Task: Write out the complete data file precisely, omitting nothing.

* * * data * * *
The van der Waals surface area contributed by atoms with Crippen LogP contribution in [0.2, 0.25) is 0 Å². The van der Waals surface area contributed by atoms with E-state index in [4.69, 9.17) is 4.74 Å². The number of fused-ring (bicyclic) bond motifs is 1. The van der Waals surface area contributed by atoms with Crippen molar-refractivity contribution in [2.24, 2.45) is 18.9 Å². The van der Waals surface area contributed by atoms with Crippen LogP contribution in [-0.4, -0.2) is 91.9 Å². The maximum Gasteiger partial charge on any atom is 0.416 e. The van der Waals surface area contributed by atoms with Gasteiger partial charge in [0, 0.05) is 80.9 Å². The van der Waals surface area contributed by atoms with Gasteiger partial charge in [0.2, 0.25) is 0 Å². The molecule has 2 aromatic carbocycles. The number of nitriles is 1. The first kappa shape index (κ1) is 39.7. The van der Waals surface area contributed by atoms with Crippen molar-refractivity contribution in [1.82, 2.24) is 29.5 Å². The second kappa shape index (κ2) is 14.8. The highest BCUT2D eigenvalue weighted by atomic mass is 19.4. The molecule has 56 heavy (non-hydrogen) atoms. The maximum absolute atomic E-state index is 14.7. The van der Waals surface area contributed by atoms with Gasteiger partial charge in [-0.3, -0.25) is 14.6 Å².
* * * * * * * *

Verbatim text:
The van der Waals surface area contributed by atoms with Crippen LogP contribution in [0.2, 0.25) is 0 Å². The van der Waals surface area contributed by atoms with E-state index in [4.69, 9.17) is 4.74 Å². The number of fused-ring (bicyclic) bond motifs is 1. The van der Waals surface area contributed by atoms with Crippen molar-refractivity contribution in [2.24, 2.45) is 18.9 Å². The van der Waals surface area contributed by atoms with Crippen LogP contribution in [-0.4, -0.2) is 91.9 Å². The maximum Gasteiger partial charge on any atom is 0.416 e. The van der Waals surface area contributed by atoms with Gasteiger partial charge in [0, 0.05) is 80.9 Å². The van der Waals surface area contributed by atoms with Gasteiger partial charge in [0.2, 0.25) is 0 Å². The molecule has 2 aromatic carbocycles. The number of nitriles is 1. The first kappa shape index (κ1) is 39.7. The van der Waals surface area contributed by atoms with Crippen molar-refractivity contribution in [1.82, 2.24) is 29.5 Å². The second kappa shape index (κ2) is 14.8. The highest BCUT2D eigenvalue weighted by atomic mass is 19.4. The molecule has 56 heavy (non-hydrogen) atoms. The maximum absolute atomic E-state index is 14.7. The van der Waals surface area contributed by atoms with Gasteiger partial charge in [-0.3, -0.25) is 14.6 Å².